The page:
Donald Trump is a political lone wolf, says Wolff, and “his hyperbolic and pugnacious retro views” may, in fact, “reinforce the technocrat’s uneasy hold on the uneasy status quo.” Boris Johnson, in contrast, is “a smart, popular, charismatic, as well as opportunistic, politician with wide support in his party.” If one ends up in the White House and the other in 10 Downing Street, there might be a meeting of minds on some matters, but the conceptual gap between the world’s sole superpower and a Britain that has turned its back on “global anomie” would be huge. Unbridgeable, perhaps.

Still, says Wolff, “there is a conservative message here of return, of cultural revanchism, of a search for national meaning, of a determined deviation from the modern norm, that has gone mainstream and that is not going away.” In the end, it all comes down to how people view their world. Does the future looks bright? Is life full of promise and do most people feel like they are doing well? Or does the future seem uncertain and prosperity and security more elusive? Voters in the United States in November and tomorrow in Great Britain must decide.

USUK


Trump: the candidate of Control-Alt-Delete

Wednesday, 25 May, 2016 0 Comments

On Sunday, an NBC News/Wall Street Journal presidential election poll put Donald Trump at 43 percent and Hillary Clinton at 46 percent, but an ABC News/Washington Post poll published the same day saw Trump at 46 percent and Clinton at 44 percent. To understand what’s going on, a reading of “The Meaning of Mr. Trump” by Walter Russell Mead is very highly recommended. Snippet:

“What makes Trump so appealing to so many voters is that the establishment does seem unusually clueless these days. The great American post-Cold War project of seeking peace and security through the construction of a New World Order based on liberal internationalism and American power doesn’t seem to be working very well, and it’s not hard to conclude that neither the neoconservatives nor the Obama-ites really know what they are doing. When it comes to the economy, it’s been clear since the financial crisis of 2008 that something is badly awry and that the economists, so dogmatic and opinionated and so bitterly divided into quarreling schools, aren’t sure how the system works anymore, and have no real ideas about how to make the world system work to the benefit of ordinary voters in the United States. With the PC crowd and the Obama administration hammering away at transgender bathroom rights as if this was the great moral cause of our time, and with campus Pure Thought advocates collapsing into self parody even as an epidemic of drug abuse and family breakdown relentlessly corrodes the foundations of American social cohesion, it’s hard to believe that the establishment has a solid grip on the moral principles and priorities a society like ours needs.”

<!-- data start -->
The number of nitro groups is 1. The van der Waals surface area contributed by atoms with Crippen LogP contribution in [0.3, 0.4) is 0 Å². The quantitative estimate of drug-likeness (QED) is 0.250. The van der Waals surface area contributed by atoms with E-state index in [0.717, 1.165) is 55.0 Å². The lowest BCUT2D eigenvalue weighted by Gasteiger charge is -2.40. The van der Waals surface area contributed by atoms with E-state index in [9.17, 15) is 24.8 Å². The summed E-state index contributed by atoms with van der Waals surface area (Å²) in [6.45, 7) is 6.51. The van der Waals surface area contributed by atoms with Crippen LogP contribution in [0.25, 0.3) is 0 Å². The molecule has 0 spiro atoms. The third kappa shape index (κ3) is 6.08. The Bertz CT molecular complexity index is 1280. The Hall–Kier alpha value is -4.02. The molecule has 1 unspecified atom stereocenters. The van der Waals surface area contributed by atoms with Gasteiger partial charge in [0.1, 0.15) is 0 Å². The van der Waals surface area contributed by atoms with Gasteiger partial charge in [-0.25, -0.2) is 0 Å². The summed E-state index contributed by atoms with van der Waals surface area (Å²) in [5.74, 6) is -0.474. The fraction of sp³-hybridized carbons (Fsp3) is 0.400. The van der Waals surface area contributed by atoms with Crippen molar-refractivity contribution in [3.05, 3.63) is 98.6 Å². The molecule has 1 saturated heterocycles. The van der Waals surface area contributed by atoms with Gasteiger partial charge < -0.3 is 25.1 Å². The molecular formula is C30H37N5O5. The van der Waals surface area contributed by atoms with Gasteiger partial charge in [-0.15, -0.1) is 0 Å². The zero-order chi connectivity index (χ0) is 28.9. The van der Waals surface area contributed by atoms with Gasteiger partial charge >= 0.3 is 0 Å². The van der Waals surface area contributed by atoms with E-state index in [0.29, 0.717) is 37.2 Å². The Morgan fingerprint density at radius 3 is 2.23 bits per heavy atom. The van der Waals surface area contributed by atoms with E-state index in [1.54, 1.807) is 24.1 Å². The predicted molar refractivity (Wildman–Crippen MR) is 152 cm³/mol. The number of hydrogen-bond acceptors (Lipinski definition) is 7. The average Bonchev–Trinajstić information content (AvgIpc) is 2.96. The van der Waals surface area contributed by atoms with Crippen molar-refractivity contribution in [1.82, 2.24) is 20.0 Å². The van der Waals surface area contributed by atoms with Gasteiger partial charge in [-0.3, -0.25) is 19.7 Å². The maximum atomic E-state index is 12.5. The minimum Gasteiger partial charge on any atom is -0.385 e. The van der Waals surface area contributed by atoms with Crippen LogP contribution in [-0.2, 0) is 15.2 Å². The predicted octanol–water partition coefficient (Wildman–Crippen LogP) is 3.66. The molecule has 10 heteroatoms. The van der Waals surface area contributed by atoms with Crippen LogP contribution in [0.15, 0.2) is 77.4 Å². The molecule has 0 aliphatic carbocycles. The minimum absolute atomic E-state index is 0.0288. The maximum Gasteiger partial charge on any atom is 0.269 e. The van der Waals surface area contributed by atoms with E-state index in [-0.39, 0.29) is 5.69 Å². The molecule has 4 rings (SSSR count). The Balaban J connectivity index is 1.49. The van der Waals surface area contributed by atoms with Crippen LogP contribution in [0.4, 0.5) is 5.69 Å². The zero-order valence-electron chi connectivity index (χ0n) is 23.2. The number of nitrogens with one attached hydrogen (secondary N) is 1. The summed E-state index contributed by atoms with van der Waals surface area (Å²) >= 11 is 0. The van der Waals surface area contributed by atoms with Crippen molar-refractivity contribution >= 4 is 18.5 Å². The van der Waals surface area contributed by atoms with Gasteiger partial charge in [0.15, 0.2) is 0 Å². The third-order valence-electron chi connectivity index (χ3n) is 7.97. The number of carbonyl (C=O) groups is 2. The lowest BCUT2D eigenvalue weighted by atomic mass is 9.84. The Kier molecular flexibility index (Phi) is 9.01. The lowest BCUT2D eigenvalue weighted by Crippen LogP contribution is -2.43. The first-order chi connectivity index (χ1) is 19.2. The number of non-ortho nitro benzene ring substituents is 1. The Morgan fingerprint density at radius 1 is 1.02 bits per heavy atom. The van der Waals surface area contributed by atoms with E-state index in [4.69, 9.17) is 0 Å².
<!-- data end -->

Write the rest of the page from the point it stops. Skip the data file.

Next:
This summary of Trump is classic: “He is the candidate of Control-Alt-Delete.” Mead accepts that the Trump movement is not the answer to the myriad problems facing the US, but he’s on they money when he sees the rage that’s powering it as a vibrant expression of democracy: “The tailors are frauds and the emperor is not in fact wearing any clothes: it is a good sign and not a bad sign that so many Americans are willing to say so out loud.” This is going to be a pivotal election, and not just for the US.

Real Clear Politics


Twitter @ 10: life with hashtags

Monday, 21 March, 2016 0 Comments

It’s Twitter’s 10th birthday today. The first tweet, sent on 21 March 2006 by CEO and cofounder Jack Dorsey, then an NYU student, read: “just setting up my twttr.” Three years later, Twitter became the news when Janis Krums beat the pro snappers to the punch by tweeting a photo of US Airways Flight 1549 crash-landed in the Hudson River.

Twitter on the Hudson

If there’s a negative, it’s the amping up of public shaming, which has been well documented by Jon Ronson. PR manager Justine Sacco joked on Twitter: “Going to Africa. Hope I don’t get AIDS. Just kidding. I’m white!” The ensuing cyber tsunami of vilification was such that Sacco lost her job and became an object of hate. Dr. Walter Palmer, the Minnesota dentist who shot Cecil the Lion, faced similar Twitter shaming.

The upside, however, is that everyone can share an opinion on Twitter, which has expanded and democratized global debate. Just look at the current US presidential campaign. Hillary Clinton has 5.7 million followers, Bernie Sanders has 1.75 million and people retweet the utterances of Donald Trump thousands of times:

With its platform, Twitter has become a go-to source for breaking news; with its minimalism, it’s a minor art form and with its reach, it has morphed into a powerful marketing tool. But there’s competition from visual formats like Instagram & Snapchat and the result is that Twitter is now worth $11.6 billion, down from $40 billion in 2013. Still, @twitter is 10 today and that’s cause for celebration. Happy Birthday! #LoveTwitter

Twitter @ 10